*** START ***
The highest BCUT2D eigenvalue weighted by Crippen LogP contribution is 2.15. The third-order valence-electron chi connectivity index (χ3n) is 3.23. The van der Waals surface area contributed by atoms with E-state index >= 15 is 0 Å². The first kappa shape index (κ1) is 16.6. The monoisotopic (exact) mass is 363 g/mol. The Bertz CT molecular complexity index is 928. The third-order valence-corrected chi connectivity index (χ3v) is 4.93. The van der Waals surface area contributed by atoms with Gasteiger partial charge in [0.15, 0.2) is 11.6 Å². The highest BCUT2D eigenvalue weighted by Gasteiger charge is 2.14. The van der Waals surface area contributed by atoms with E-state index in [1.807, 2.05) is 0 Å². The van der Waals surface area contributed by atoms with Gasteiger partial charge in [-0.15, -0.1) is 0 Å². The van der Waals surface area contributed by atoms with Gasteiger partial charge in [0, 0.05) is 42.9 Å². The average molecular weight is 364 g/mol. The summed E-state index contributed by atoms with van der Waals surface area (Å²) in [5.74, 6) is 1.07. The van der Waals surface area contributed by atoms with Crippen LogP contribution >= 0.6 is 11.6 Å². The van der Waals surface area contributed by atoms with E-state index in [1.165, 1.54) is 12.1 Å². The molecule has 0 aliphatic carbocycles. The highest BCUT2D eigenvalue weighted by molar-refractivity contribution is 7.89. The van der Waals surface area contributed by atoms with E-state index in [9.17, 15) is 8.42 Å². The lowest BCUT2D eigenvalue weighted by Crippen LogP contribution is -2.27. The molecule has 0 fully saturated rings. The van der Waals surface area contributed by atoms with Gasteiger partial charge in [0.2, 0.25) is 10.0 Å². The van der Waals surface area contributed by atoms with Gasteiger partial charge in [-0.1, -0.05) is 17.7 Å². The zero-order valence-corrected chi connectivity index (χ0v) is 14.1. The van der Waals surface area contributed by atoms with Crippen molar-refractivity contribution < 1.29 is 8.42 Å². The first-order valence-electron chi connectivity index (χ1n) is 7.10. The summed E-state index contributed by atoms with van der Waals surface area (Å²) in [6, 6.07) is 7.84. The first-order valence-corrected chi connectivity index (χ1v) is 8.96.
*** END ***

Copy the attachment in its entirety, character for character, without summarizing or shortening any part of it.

The highest BCUT2D eigenvalue weighted by Crippen LogP contribution is 2.15. The third-order valence-electron chi connectivity index (χ3n) is 3.23. The van der Waals surface area contributed by atoms with E-state index >= 15 is 0 Å². The first kappa shape index (κ1) is 16.6. The monoisotopic (exact) mass is 363 g/mol. The Bertz CT molecular complexity index is 928. The third-order valence-corrected chi connectivity index (χ3v) is 4.93. The van der Waals surface area contributed by atoms with Gasteiger partial charge in [0.15, 0.2) is 11.6 Å². The highest BCUT2D eigenvalue weighted by Gasteiger charge is 2.14. The van der Waals surface area contributed by atoms with E-state index in [1.807, 2.05) is 0 Å². The van der Waals surface area contributed by atoms with Gasteiger partial charge in [-0.15, -0.1) is 0 Å². The van der Waals surface area contributed by atoms with Gasteiger partial charge in [0, 0.05) is 42.9 Å². The average molecular weight is 364 g/mol. The summed E-state index contributed by atoms with van der Waals surface area (Å²) in [5.74, 6) is 1.07. The van der Waals surface area contributed by atoms with Crippen LogP contribution >= 0.6 is 11.6 Å². The van der Waals surface area contributed by atoms with E-state index in [1.165, 1.54) is 12.1 Å². The molecule has 0 aliphatic carbocycles. The highest BCUT2D eigenvalue weighted by molar-refractivity contribution is 7.89. The van der Waals surface area contributed by atoms with E-state index in [9.17, 15) is 8.42 Å². The lowest BCUT2D eigenvalue weighted by Crippen LogP contribution is -2.27. The molecule has 0 fully saturated rings. The van der Waals surface area contributed by atoms with Gasteiger partial charge in [0.2, 0.25) is 10.0 Å². The van der Waals surface area contributed by atoms with Gasteiger partial charge in [-0.1, -0.05) is 17.7 Å². The zero-order valence-corrected chi connectivity index (χ0v) is 14.1. The van der Waals surface area contributed by atoms with Crippen molar-refractivity contribution < 1.29 is 8.42 Å². The first-order valence-electron chi connectivity index (χ1n) is 7.10. The summed E-state index contributed by atoms with van der Waals surface area (Å²) in [6, 6.07) is 7.84. The first-order valence-corrected chi connectivity index (χ1v) is 8.96.